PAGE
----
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Midsize Firms Still Navigating 'Sea Change' on C-Suite Roles

David Gialanella LAW.COM

Which C-suite and business roles are vital to law firms? There is no clear answer to the question, and in fact the answer varies by firm type and size, and will continue to shift over time.

Uncertainty and change haven’t stopped law firms from seeking answers, and sometimes ultimately revamping how they operate as business enterprises, not just as professional partnerships.

It’s a process that began decades ago and is now largely settled at the largest firms, but one that many midsize firms are experiencing right now, according to Rodney Osborne of Major, Lindsey & Africa. He is a managing director in the legal recruiting firm’s law firm management group, which was created in 2010 “after the Great Recession, when firms realized they really needed to ramp up their professional services operations,” he said.

“It’s been a real sea change over the last 20 years,” Osborne said, noting that his group has “been doing more and more” for midsize firms when it comes to placing C-level business leaders and other nonlegal professionals.

“It’s kind of more fun, because they’re still in the process of getting their arms around what law firm management can do,” he said.

Osborne and others said there is a stable of key roles that most firms have accepted as vital: operations, in the form of a chief operating officers, as well as finance, marketing, business development, human resources and information technology. Those might be C-level or director-level roles depending on firm structure, and some functions might be combined within certain roles at some firms.  For some, size and revenue may limit how many roles it makes sense to have.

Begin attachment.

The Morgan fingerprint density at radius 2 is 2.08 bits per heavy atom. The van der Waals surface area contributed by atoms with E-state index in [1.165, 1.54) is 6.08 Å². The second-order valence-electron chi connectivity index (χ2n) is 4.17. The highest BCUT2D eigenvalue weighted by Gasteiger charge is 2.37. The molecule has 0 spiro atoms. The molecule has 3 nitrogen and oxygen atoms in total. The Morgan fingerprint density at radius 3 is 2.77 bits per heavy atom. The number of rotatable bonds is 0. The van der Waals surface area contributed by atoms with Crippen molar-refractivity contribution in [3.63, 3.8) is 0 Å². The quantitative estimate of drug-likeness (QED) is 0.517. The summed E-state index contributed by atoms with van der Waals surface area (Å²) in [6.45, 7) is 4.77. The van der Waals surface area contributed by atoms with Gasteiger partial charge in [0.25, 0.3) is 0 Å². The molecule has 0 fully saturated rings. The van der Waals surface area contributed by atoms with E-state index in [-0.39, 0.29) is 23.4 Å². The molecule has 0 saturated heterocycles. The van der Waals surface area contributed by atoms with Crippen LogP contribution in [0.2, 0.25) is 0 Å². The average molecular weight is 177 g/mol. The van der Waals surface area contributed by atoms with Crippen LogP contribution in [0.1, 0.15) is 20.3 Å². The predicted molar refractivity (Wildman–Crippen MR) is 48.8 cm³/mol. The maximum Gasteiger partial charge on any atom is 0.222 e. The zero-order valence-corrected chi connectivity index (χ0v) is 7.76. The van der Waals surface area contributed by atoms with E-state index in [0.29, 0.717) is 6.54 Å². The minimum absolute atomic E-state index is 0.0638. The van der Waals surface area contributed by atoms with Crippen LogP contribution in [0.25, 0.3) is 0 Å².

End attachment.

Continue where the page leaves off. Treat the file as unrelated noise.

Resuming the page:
According to Osborne, once a midsize firm moves to—for example—a COO role after previously having only an executive director with less authority, that firm’s leaders often look to recruit more C-level business leaders after that.

“They realize all that’s possible by professionalizing” the law firm management function, said Osborne, formerly a practicing lawyer himself. “As firms accept those roles … there are other areas that continue to evolve,” leading to pricing and project management professionals, even professional practice management roles, he added.

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